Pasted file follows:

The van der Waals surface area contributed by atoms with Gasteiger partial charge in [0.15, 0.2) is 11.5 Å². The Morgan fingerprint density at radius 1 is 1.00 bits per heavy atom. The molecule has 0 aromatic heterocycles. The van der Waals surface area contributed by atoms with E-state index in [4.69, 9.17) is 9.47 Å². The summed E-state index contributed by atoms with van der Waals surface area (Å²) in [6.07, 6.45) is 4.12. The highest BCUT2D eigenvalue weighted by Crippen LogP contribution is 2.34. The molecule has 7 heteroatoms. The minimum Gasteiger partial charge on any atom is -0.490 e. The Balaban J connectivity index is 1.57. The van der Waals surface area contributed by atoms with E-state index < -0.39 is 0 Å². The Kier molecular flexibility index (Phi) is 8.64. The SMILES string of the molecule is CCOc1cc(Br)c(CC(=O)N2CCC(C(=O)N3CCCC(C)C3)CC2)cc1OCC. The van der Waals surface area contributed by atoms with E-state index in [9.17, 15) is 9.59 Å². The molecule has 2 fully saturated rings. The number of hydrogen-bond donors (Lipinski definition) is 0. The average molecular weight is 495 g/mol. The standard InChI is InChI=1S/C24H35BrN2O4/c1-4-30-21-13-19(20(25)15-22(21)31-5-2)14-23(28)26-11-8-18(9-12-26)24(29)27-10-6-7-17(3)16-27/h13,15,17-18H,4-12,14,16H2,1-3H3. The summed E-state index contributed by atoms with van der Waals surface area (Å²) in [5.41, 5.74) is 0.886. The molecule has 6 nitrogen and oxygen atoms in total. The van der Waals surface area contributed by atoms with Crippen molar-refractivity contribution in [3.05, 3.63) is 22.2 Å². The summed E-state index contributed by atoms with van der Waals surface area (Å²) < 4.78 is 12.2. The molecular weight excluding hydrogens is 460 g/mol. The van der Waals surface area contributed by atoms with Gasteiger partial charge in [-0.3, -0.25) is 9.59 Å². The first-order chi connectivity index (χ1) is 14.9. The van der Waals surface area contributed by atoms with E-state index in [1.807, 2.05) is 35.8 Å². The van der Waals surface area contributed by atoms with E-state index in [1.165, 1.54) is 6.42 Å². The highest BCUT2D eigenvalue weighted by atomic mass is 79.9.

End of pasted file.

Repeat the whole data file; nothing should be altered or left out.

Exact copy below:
The van der Waals surface area contributed by atoms with Gasteiger partial charge in [0.15, 0.2) is 11.5 Å². The Morgan fingerprint density at radius 1 is 1.00 bits per heavy atom. The molecule has 0 aromatic heterocycles. The van der Waals surface area contributed by atoms with E-state index in [4.69, 9.17) is 9.47 Å². The summed E-state index contributed by atoms with van der Waals surface area (Å²) in [6.07, 6.45) is 4.12. The highest BCUT2D eigenvalue weighted by Crippen LogP contribution is 2.34. The molecule has 7 heteroatoms. The minimum Gasteiger partial charge on any atom is -0.490 e. The Balaban J connectivity index is 1.57. The van der Waals surface area contributed by atoms with E-state index < -0.39 is 0 Å². The Kier molecular flexibility index (Phi) is 8.64. The SMILES string of the molecule is CCOc1cc(Br)c(CC(=O)N2CCC(C(=O)N3CCCC(C)C3)CC2)cc1OCC. The van der Waals surface area contributed by atoms with E-state index in [9.17, 15) is 9.59 Å². The molecule has 2 fully saturated rings. The number of hydrogen-bond donors (Lipinski definition) is 0. The average molecular weight is 495 g/mol. The standard InChI is InChI=1S/C24H35BrN2O4/c1-4-30-21-13-19(20(25)15-22(21)31-5-2)14-23(28)26-11-8-18(9-12-26)24(29)27-10-6-7-17(3)16-27/h13,15,17-18H,4-12,14,16H2,1-3H3. The summed E-state index contributed by atoms with van der Waals surface area (Å²) in [5.41, 5.74) is 0.886. The molecule has 6 nitrogen and oxygen atoms in total. The van der Waals surface area contributed by atoms with Crippen molar-refractivity contribution in [3.05, 3.63) is 22.2 Å². The summed E-state index contributed by atoms with van der Waals surface area (Å²) < 4.78 is 12.2. The molecular weight excluding hydrogens is 460 g/mol. The van der Waals surface area contributed by atoms with Gasteiger partial charge in [-0.3, -0.25) is 9.59 Å². The first-order chi connectivity index (χ1) is 14.9. The van der Waals surface area contributed by atoms with E-state index in [1.807, 2.05) is 35.8 Å². The van der Waals surface area contributed by atoms with E-state index in [1.165, 1.54) is 6.42 Å². The highest BCUT2D eigenvalue weighted by atomic mass is 79.9.